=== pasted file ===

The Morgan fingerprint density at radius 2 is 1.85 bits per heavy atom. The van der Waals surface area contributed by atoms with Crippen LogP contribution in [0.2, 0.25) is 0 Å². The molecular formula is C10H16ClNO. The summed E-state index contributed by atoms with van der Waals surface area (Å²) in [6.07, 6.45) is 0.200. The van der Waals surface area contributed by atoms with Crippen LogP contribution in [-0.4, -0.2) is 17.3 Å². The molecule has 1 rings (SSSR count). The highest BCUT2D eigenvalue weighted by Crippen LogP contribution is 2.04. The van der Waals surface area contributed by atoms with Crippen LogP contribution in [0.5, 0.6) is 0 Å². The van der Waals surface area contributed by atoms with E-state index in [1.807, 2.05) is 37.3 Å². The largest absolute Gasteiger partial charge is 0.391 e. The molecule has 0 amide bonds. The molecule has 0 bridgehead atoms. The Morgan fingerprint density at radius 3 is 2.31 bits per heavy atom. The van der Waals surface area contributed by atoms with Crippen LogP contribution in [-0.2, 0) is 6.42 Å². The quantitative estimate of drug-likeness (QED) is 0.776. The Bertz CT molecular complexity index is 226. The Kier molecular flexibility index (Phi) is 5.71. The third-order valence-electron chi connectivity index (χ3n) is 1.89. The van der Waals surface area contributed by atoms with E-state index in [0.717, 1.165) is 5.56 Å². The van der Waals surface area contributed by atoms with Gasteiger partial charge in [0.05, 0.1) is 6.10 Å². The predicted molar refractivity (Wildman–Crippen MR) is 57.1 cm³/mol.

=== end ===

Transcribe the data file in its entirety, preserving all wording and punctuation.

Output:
The Morgan fingerprint density at radius 2 is 1.85 bits per heavy atom. The van der Waals surface area contributed by atoms with Crippen LogP contribution in [0.2, 0.25) is 0 Å². The molecular formula is C10H16ClNO. The summed E-state index contributed by atoms with van der Waals surface area (Å²) in [6.07, 6.45) is 0.200. The van der Waals surface area contributed by atoms with Crippen LogP contribution in [-0.4, -0.2) is 17.3 Å². The molecule has 1 rings (SSSR count). The highest BCUT2D eigenvalue weighted by Crippen LogP contribution is 2.04. The van der Waals surface area contributed by atoms with Crippen LogP contribution in [0.5, 0.6) is 0 Å². The van der Waals surface area contributed by atoms with E-state index in [1.807, 2.05) is 37.3 Å². The largest absolute Gasteiger partial charge is 0.391 e. The molecule has 0 amide bonds. The molecule has 0 bridgehead atoms. The Morgan fingerprint density at radius 3 is 2.31 bits per heavy atom. The van der Waals surface area contributed by atoms with Crippen LogP contribution in [-0.2, 0) is 6.42 Å². The quantitative estimate of drug-likeness (QED) is 0.776. The Bertz CT molecular complexity index is 226. The Kier molecular flexibility index (Phi) is 5.71. The third-order valence-electron chi connectivity index (χ3n) is 1.89. The van der Waals surface area contributed by atoms with E-state index in [0.717, 1.165) is 5.56 Å². The van der Waals surface area contributed by atoms with Gasteiger partial charge in [0.05, 0.1) is 6.10 Å². The predicted molar refractivity (Wildman–Crippen MR) is 57.1 cm³/mol.